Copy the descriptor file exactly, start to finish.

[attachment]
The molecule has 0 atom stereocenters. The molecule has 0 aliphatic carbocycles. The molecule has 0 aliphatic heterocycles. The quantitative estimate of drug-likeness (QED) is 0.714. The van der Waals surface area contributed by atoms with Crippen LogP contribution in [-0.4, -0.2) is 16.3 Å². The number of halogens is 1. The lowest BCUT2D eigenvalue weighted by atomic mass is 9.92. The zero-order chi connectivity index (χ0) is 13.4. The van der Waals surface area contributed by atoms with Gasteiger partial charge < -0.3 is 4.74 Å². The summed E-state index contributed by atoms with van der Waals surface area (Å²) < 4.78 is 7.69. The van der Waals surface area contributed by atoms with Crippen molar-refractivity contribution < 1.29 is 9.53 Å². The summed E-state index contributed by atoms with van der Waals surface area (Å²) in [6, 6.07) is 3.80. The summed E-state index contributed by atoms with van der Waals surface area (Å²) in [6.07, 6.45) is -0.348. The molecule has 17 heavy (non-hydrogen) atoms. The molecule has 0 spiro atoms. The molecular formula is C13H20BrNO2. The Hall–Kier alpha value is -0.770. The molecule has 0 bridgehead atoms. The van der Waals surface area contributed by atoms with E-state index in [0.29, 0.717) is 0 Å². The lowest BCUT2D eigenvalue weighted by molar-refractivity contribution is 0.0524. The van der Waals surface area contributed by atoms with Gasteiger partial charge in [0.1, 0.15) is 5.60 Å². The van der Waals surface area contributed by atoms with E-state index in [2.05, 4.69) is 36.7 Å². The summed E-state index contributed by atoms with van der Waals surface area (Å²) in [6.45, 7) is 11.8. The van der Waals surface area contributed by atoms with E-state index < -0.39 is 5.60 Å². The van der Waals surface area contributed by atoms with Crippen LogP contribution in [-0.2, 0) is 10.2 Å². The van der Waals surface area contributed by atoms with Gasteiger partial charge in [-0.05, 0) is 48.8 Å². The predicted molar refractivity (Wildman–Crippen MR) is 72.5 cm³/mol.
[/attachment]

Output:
The molecule has 0 atom stereocenters. The molecule has 0 aliphatic carbocycles. The molecule has 0 aliphatic heterocycles. The quantitative estimate of drug-likeness (QED) is 0.714. The van der Waals surface area contributed by atoms with Crippen LogP contribution in [-0.4, -0.2) is 16.3 Å². The number of halogens is 1. The lowest BCUT2D eigenvalue weighted by atomic mass is 9.92. The zero-order chi connectivity index (χ0) is 13.4. The van der Waals surface area contributed by atoms with Gasteiger partial charge < -0.3 is 4.74 Å². The summed E-state index contributed by atoms with van der Waals surface area (Å²) < 4.78 is 7.69. The van der Waals surface area contributed by atoms with Crippen molar-refractivity contribution < 1.29 is 9.53 Å². The summed E-state index contributed by atoms with van der Waals surface area (Å²) in [6, 6.07) is 3.80. The summed E-state index contributed by atoms with van der Waals surface area (Å²) in [6.07, 6.45) is -0.348. The molecule has 17 heavy (non-hydrogen) atoms. The molecule has 0 spiro atoms. The molecular formula is C13H20BrNO2. The Hall–Kier alpha value is -0.770. The molecule has 0 bridgehead atoms. The van der Waals surface area contributed by atoms with E-state index in [0.29, 0.717) is 0 Å². The lowest BCUT2D eigenvalue weighted by molar-refractivity contribution is 0.0524. The van der Waals surface area contributed by atoms with Gasteiger partial charge in [0.1, 0.15) is 5.60 Å². The van der Waals surface area contributed by atoms with E-state index in [2.05, 4.69) is 36.7 Å². The summed E-state index contributed by atoms with van der Waals surface area (Å²) in [6.45, 7) is 11.8. The van der Waals surface area contributed by atoms with E-state index < -0.39 is 5.60 Å². The van der Waals surface area contributed by atoms with Crippen LogP contribution in [-0.2, 0) is 10.2 Å². The van der Waals surface area contributed by atoms with Gasteiger partial charge in [-0.05, 0) is 48.8 Å². The predicted molar refractivity (Wildman–Crippen MR) is 72.5 cm³/mol.